The Les Bolstad golf course gets ready for spring

Rising temperatures have staff busy preparing for another summer on the green.

Tiff Clements

Greg Jamieson didn’t need a thermometer or weather forecast to know area temperatures were on the rise last week.

“When it was warm, we were getting five calls an hour,” he said.

The PGA head professional at the Les Bolstad golf course said he was barraged with phone calls from anxious golfers wondering when the course was opening.

Jamieson and other staff at the University’s golf course are hard at work preparing greens and completing paperwork in the hopes that the public course, situated on Larpenteur Avenue just northwest of the University’s St. Paul campus, will open on or near the target date of April 7.

Jamieson said staff got a late start preparing for the golf season this year due to abrupt administrative changes and the departure of the course’s former manager.

He said remaining staff transitioned into new roles and things are running smoothly now.

David DuBord, PGA assistant professional, said the general public often doesn’t understand what goes into opening a course for business.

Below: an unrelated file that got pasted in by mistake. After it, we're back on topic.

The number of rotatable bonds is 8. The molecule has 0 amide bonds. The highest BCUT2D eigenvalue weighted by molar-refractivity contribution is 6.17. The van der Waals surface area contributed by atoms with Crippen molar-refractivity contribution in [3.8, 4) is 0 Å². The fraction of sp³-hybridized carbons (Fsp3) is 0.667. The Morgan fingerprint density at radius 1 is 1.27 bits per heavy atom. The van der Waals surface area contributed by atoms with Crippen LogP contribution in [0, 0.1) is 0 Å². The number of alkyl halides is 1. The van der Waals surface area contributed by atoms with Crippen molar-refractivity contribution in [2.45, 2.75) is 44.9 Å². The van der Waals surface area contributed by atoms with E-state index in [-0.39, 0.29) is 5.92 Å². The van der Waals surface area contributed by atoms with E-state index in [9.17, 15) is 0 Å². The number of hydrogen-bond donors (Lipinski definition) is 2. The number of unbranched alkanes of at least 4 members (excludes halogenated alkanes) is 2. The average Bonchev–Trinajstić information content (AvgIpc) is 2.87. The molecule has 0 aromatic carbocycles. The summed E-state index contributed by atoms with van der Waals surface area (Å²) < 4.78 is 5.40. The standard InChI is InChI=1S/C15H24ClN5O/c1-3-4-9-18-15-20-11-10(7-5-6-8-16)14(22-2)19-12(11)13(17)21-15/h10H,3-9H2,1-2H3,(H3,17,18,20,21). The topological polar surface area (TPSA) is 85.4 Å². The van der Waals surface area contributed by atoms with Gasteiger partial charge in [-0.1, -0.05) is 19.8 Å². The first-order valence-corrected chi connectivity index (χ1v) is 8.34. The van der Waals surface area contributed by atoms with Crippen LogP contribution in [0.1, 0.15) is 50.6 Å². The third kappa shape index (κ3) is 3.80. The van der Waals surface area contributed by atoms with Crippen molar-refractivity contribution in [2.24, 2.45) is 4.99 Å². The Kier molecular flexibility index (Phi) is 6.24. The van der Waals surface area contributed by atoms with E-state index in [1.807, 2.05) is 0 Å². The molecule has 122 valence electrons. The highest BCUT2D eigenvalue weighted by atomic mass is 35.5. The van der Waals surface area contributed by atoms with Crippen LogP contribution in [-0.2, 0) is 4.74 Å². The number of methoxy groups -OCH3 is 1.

“This is our busiest time of the year,” he said, “with things like budgets, staffing and scheduling tournaments.”

Assistant Course Superintendent Brent Belanger, part of the team responsible for preparing the grounds, said planning for the 2007 season started at the end of last summer.

He said as soon as the course closed last fall, grounds crews began equipment maintenance and tree pruning.

Belanger said Ramsey County’s Sentence to Service crews often do some of the manual labor involved in preparing the links for play.

“In the spring we try to have them come out as many times as we can get them,” he said.

The crews are made up of low-risk criminal offenders who volunteer to fulfill community service hours in lieu of being incarcerated.

Belanger said when the crews of 10 to a dozen men help remove the tarps used to protect greens, they accomplish in less than one day what would take a two-person crew 10 times as long.

He said grounds preparation will heavily depend on the weather in the coming weeks.

“Rain is definitely a plus,” Beringer said. “We have frost in the ground right now and the rain will melt it.”

Alumnus Dennis Van Norman said he looks forward to teeing off at Les Bolstad soon.

He said he has been issued the first season pass three of the last four years.

“I think I was No. 3 one year,” he said.

Van Norman, a human resources consultant from Roseville, Minn., said he has been playing the course since he attended the University in the 1960s.

“I’ve been golfing there for 40 years,” he said, “I remember seeing Les Bolstad out there.”

Van Norman said he is looking forward to another season of early-morning tee times and returning to the “homey Cheers-like atmosphere.”

Jamieson said once the planning and preparation pays off, he and his staff can look forward to 40- to 80-hour work weeks.

“It kind of goes from one challenge to another when you get into the meat of the season,” he said.